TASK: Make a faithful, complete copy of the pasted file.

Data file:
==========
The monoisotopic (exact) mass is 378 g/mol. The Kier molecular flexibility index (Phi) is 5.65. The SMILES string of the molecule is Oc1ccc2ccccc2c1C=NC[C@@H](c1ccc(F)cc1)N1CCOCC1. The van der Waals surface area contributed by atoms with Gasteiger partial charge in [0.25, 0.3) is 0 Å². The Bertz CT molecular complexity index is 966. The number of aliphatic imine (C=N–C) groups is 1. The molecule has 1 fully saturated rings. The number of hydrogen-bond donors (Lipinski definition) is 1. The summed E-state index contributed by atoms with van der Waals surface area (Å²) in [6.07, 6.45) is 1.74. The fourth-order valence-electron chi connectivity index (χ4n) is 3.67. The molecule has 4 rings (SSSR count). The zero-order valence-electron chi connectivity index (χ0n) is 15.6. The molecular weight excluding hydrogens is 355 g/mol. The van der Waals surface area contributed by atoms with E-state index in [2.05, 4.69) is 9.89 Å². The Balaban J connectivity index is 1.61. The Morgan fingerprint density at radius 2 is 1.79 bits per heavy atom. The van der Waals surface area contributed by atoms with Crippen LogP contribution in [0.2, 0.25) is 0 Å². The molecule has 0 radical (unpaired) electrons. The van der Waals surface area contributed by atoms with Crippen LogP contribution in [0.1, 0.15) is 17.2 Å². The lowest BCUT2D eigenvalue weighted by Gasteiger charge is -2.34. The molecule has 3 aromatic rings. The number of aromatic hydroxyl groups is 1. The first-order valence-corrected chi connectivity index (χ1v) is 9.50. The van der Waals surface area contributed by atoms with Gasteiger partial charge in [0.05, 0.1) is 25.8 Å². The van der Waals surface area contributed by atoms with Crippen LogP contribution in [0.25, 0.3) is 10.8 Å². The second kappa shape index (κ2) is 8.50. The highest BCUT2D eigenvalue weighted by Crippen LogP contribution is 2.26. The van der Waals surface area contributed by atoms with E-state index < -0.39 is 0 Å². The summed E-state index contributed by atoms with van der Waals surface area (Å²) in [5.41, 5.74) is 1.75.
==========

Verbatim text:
The monoisotopic (exact) mass is 378 g/mol. The Kier molecular flexibility index (Phi) is 5.65. The SMILES string of the molecule is Oc1ccc2ccccc2c1C=NC[C@@H](c1ccc(F)cc1)N1CCOCC1. The van der Waals surface area contributed by atoms with Gasteiger partial charge in [0.25, 0.3) is 0 Å². The Bertz CT molecular complexity index is 966. The number of aliphatic imine (C=N–C) groups is 1. The molecule has 1 fully saturated rings. The number of hydrogen-bond donors (Lipinski definition) is 1. The summed E-state index contributed by atoms with van der Waals surface area (Å²) in [6.07, 6.45) is 1.74. The fourth-order valence-electron chi connectivity index (χ4n) is 3.67. The molecule has 4 rings (SSSR count). The zero-order valence-electron chi connectivity index (χ0n) is 15.6. The molecular weight excluding hydrogens is 355 g/mol. The van der Waals surface area contributed by atoms with E-state index in [2.05, 4.69) is 9.89 Å². The Balaban J connectivity index is 1.61. The Morgan fingerprint density at radius 2 is 1.79 bits per heavy atom. The van der Waals surface area contributed by atoms with Crippen LogP contribution in [0.2, 0.25) is 0 Å². The molecule has 0 radical (unpaired) electrons. The van der Waals surface area contributed by atoms with Crippen LogP contribution in [0.1, 0.15) is 17.2 Å². The lowest BCUT2D eigenvalue weighted by Gasteiger charge is -2.34. The molecule has 3 aromatic rings. The number of aromatic hydroxyl groups is 1. The first-order valence-corrected chi connectivity index (χ1v) is 9.50. The van der Waals surface area contributed by atoms with Gasteiger partial charge in [0.05, 0.1) is 25.8 Å². The van der Waals surface area contributed by atoms with Crippen LogP contribution in [0.25, 0.3) is 10.8 Å². The second kappa shape index (κ2) is 8.50. The highest BCUT2D eigenvalue weighted by Crippen LogP contribution is 2.26. The van der Waals surface area contributed by atoms with E-state index < -0.39 is 0 Å². The summed E-state index contributed by atoms with van der Waals surface area (Å²) in [5.41, 5.74) is 1.75.